Promoted this year to the status of “a festival within the festival”, the short-film section at the International Film Festival Rotterdam has distinguished itself more and more from the feature-films. A concentration on one single location (the cosy Lantaren/Venster cinema), a separate award-ceremony on the fifth day and thematic, non-overloaded programs were the main innovations of the Short Film Festival, aka ” Short: as long as it takes”.
The three Tiger Awards for best short film, nicknamed Tigra, were given to the cleverly surprising Beginnings (Roy Villevoye, The Netherlands) and two British animation films Rabbit (Run Wrake) and Who Am I And What I Want (David Shrigley, Chris Shepherd). Partially set in Papua New Guinea, Beginnings plays a clever game with our presumptions by filming two completely naked Papuans while they stroll through the forest. Halfway we discover that they don’t do that for free and the filmmakers are not just innocent observers. The two winning animation shorts are very much alike: in these well-made dark tales things rapidly spiral totally out of hand. Both shorts were produced within the British ‘Animate!’ program, which may explain their similar feel.
The fine Belgian short Meander, made by Joke Liberge, won the Prix UIP, which provides automatic entry to the European Film Award Competition. With a keen eye Meander observes a group of teenagers who enjoy a summer’s day out at the riverside, where the idyllic atmosphere is soon to end.
Around 40 programs and film performances (by Wet Gate, Guy Sherwin and Metamkine) were presented at the Short Film Festival. One example of the thematic combination of shorts is a program called Current, in which filmmakers appear more like scientists who study the laws of nature in their own unpredictable way. Elements (Dariusz Kowalski, Austria) was made with footage from the Alaska Weather Camera Program, which observes the desolate snow landscape during the year. Needless to say, there’s not much going on out there – and we have all the time in the world to watch the emptiness. A short that also plays with time perception is 76-108 (Viktor Hoffman, Germany), a film like a heart beat that lingers between fast and slow motion, and between photo film and stroboscopic effects. Motion Studies # 3: Gravity (Jake Mahaffy, USA) does exactly what the title promises: a man hanging on a tree ‘studies’ gravity by kicking away the ladder beneath his feet. Self-sacrifice for the sake of science. On the soundtrack we hear mission control communication with Soviet cosmonauts, including V.M. Komarov as he died re-entering Earth’s atmosphere on Soyuz 1, 1967.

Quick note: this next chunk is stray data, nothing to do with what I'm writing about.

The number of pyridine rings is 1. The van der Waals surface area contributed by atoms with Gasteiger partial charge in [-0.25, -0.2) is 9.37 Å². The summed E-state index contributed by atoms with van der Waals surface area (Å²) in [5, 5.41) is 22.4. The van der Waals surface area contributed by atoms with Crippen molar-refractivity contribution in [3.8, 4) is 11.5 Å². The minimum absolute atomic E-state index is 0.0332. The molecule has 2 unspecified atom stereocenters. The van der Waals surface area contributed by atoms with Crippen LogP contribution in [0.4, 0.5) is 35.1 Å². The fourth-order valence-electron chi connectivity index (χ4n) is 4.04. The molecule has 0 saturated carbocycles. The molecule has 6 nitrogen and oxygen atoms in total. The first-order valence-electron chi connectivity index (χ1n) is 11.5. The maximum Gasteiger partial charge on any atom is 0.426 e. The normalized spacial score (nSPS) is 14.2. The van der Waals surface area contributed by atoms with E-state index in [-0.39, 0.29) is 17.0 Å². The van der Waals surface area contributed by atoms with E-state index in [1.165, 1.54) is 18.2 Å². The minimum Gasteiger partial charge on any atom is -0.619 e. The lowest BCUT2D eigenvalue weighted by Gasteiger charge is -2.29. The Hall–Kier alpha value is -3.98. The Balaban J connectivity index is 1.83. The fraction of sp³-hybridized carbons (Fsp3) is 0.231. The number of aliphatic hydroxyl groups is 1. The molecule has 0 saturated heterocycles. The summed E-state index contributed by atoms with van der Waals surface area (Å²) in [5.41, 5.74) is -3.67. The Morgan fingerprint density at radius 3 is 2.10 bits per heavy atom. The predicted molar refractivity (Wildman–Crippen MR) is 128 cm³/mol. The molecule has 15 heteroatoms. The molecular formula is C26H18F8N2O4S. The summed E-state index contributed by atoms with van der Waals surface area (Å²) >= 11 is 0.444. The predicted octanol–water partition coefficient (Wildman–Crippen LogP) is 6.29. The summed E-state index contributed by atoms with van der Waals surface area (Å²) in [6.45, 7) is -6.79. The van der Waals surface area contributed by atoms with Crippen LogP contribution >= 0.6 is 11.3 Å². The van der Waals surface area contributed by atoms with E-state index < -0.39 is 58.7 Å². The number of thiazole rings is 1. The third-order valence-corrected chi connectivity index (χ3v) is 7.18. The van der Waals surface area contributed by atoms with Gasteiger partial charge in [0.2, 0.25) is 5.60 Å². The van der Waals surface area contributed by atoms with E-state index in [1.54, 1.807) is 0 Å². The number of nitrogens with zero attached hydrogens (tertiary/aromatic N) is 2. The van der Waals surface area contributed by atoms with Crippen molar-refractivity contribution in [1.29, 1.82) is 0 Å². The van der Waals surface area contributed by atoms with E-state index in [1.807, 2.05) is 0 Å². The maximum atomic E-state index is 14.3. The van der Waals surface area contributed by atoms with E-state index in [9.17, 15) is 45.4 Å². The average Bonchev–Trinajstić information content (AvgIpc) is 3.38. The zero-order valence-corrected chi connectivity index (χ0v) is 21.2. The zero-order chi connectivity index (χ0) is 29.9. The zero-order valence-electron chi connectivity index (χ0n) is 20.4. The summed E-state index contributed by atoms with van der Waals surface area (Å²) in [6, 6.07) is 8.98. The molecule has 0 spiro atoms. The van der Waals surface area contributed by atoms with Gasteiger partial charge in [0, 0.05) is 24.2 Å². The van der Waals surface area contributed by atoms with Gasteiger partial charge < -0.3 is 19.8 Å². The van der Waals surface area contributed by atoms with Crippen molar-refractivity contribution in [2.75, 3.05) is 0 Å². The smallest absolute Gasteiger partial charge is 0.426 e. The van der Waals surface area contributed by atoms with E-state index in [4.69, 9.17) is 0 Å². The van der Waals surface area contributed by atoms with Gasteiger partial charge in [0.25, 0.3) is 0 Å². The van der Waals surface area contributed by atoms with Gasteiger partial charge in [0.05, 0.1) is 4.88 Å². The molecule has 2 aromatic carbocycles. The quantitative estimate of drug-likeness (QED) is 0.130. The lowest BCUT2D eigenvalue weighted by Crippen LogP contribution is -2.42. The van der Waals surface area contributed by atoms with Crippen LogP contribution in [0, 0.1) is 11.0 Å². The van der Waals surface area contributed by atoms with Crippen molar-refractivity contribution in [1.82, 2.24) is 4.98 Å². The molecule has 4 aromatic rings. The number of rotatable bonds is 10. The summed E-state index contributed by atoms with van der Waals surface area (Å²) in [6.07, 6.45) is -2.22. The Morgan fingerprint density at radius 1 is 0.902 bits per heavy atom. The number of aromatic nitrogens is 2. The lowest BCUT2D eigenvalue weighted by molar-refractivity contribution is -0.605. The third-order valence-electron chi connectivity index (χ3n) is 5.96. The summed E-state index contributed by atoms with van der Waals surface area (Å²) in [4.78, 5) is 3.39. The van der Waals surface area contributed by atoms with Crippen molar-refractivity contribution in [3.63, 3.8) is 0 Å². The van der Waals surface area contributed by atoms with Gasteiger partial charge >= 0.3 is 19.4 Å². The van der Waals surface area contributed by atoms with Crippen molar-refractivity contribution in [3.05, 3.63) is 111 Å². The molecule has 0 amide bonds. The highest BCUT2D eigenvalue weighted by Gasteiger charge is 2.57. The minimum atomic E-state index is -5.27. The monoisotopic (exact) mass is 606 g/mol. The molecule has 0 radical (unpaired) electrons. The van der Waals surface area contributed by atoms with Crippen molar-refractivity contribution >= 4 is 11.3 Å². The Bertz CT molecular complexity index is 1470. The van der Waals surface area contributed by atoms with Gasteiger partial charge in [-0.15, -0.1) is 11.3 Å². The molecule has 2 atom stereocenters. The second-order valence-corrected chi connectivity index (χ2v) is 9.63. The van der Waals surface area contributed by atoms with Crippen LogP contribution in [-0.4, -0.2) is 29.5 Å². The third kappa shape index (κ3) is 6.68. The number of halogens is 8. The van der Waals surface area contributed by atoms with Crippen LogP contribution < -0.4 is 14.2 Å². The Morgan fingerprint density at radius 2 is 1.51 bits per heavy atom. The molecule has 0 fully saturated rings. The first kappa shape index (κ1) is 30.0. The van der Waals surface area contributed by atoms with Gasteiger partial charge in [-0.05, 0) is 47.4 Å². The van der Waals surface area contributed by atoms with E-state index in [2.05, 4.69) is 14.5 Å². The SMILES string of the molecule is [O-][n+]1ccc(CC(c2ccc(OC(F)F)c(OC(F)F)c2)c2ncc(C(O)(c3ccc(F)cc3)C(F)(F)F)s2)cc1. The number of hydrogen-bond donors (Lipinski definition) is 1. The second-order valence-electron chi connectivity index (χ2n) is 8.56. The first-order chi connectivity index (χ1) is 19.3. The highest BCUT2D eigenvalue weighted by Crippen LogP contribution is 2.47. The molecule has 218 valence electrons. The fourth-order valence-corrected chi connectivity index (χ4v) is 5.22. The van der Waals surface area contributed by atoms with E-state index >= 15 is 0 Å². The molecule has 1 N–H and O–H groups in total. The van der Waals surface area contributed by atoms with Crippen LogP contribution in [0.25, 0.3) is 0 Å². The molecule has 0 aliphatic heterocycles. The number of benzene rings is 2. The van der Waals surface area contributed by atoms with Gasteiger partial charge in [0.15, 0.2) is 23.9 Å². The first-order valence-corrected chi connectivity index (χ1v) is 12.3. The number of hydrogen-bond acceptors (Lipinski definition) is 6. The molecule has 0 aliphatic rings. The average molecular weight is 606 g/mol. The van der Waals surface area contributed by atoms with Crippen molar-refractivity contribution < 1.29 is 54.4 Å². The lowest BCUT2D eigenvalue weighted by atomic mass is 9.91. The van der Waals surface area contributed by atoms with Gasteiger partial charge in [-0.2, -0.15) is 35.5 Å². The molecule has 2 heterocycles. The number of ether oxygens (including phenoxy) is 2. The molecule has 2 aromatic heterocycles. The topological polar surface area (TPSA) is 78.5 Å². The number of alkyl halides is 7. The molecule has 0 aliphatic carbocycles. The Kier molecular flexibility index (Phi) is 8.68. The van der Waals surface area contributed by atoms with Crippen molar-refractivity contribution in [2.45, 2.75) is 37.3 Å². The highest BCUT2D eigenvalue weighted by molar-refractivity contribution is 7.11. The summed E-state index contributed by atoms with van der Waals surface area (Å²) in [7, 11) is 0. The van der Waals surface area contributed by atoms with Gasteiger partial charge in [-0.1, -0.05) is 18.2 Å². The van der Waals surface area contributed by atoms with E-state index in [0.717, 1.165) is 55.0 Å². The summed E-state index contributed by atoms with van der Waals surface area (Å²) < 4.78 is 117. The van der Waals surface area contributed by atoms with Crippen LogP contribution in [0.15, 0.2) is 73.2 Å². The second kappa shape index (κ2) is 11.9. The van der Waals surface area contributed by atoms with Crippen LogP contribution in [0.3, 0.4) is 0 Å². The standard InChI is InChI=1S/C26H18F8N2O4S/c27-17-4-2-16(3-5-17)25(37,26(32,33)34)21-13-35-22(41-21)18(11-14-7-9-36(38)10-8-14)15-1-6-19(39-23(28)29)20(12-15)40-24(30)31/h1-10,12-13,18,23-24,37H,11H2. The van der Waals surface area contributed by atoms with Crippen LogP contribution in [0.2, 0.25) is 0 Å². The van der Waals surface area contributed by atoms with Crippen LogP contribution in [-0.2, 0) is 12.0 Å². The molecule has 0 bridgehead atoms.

Two more shorts worth mentioning, for their twisted anthropologic look at daily life, are Blockade and Pick-up. Blockade is a collage of Russian film footage on the siege of Leningrad during World War II, which is edited in such a marvellous way that the era really comes to life. Accompanied by a delicate soundtrack, the awful events seem to be set in the present. The French short Pick-up takes a close look at older people who have nothing to worry about. Location: Benidorm, Spain. Events: slow dancing, beach ball, gymnastics, reading The Sun and The Daily Mirror. No dialogue necessary. Rather less impact was made by the 20-minute short by Abbas Kiarostami, Roads of Kiarostami. In a voice-over Kiarostami tells us nothing new about the metaphors of roads and travelling. His photo film doesn’t need this kind of explicit explanation.
Not successful at all are the two films made within the Meet the Maestro section, an initiative that has nothing to do with the Short Film Festival, but consists of two shorts that were commissioned by the Rotterdam Film Festival. The staff asked German filmmaker Jan Krüger (from the Tiger winner Unterwegs) and Danish director Jens Jonsson to make a film inspired by Michael Haneke. The first problem with this idea is that you can’t expect a filmmaker to copy the signature of another. The second problem is the result: neither films are at all intriguing. Jonsson’s Linerboard has some appeal, but Krüger’s Tango Apasionado is dreadful. Both films will be put on a DVD, released by the festival, but there are a lot of films at the festival which deserve this special treatment much more.